Builders who are building sustainable, efficient, and healthy homes, they are ahead of what is to come. "Do you think car manufacturers would build vehicles with mpg standards, seatbelts and airbags if they weren't required to? The building industry is positioned with a giant target on our fronts-ready for the blame to be pinned on us for not doing more." But often, doing what is best is compared to how much it costs.

I hear it on a day-to-day basis, it costs too much to build green. When I argue that the concept of cost needs to be re-thought, I am looked at as-if I am used car salesman trying to move the lemon of the century off the lot.

 "For too long we have used the false metric of quantity over quality. Builders don't say,  'I want to build you a 2,000 square foot pile of garbage.' But we keep trying to think in terms of price compared to quality ?' The time to compete on price is over." Jones explains.

Speakers across Great Lakes Green shared the same message. "Homeowners don't pick based on price. We are all building with the same amount of work, with sub-contractors buying from the same suppliers. Our prices can't be that different. Homeowners choose a builder based on philosophy." explains builder Rich Kogelschatz.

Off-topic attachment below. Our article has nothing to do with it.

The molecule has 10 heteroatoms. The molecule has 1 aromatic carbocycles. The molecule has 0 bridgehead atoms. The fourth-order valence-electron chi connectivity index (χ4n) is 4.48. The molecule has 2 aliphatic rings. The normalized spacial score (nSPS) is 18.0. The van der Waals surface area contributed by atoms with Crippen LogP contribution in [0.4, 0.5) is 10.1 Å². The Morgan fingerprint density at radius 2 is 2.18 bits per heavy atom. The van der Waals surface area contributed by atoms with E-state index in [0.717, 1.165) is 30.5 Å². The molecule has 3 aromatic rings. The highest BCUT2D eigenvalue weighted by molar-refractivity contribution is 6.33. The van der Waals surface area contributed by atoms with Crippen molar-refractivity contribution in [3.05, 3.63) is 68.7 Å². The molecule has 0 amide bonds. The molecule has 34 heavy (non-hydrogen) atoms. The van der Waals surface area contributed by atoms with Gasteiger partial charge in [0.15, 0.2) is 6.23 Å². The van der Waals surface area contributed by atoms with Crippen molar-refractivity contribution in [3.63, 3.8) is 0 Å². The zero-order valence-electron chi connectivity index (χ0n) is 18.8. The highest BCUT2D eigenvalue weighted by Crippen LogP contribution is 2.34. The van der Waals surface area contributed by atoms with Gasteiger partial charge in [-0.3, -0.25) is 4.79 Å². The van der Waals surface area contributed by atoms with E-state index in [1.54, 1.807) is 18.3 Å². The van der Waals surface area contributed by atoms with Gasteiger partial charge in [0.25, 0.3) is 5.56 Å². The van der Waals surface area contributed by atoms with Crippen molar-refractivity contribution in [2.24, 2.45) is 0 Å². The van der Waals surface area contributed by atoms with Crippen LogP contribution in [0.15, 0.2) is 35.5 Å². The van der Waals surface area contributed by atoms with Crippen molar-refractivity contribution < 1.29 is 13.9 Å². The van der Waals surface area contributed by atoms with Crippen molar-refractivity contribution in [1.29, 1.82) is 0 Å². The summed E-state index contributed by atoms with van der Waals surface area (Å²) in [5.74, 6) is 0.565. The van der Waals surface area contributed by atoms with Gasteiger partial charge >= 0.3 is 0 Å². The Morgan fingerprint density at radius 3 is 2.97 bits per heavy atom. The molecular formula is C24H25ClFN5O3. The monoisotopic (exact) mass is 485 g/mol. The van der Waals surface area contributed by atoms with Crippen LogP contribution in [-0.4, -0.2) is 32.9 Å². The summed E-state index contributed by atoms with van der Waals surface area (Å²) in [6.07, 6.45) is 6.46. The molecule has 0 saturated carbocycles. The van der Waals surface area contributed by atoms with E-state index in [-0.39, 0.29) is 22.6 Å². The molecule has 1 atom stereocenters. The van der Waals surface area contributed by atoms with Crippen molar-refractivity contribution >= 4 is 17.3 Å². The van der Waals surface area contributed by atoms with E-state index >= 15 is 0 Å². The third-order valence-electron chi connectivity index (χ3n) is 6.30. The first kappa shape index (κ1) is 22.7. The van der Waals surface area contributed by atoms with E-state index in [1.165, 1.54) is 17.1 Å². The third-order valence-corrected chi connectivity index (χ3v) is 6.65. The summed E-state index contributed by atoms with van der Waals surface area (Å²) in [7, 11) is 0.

Rethink cost. Think passion, think commitment, think sustainable, think future. Think about it now before everyone else is required to think about it through regulation, and you will find yourself ahead of the curve with a reputation for building healthy, sustainable homes.
 
ANSI Standard
Cottage Home
Frost Properties Inc
Scott Christopher Homes
VanderMeulen Builders
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Are You Missing Out? Yes.

Green Built Michigan is on Facebook and if you aren't you are missing out on the opportunity to connect, share ideas, find new resources, have your questions answered by other building professionals across the state and reach new clientele

A great discussion on utilizing resalvaged wood was had last week. This week, Kirk Patton posted about his education session. Denise Eden was featured in the last newsletter as a response to a request for flooring experts. 

Think it's just a fad and can't do anything for you? Think again.

Daily Green Built Michigan shares resources from across the country...resources that you probably don't have to go and look for yourself.

Daily we ask for your input to be featured in our newsletter and Michigan Green Builder Magazine being sent to 10,000 Michiganders.Can you buy the opportunity to be an expert to 10,000 people? Likely, it's not in your budget, but by being involved it can be free.

Bill Patterson, Green Built member and owner of The Woodlands at Austin Lakes utilizes numerous social marketing tools including Facebook, Twitter, Blogger and Linked In.

"It's a way to get myself out there without having to spend any money. These are things that 'every-day' people use and that is who I am trying to reach."

Find us on Facebook at
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Coming Up...
Next month's issue of the Green Built Update will discuss Energy, Home Automation and Lighting Control Systems.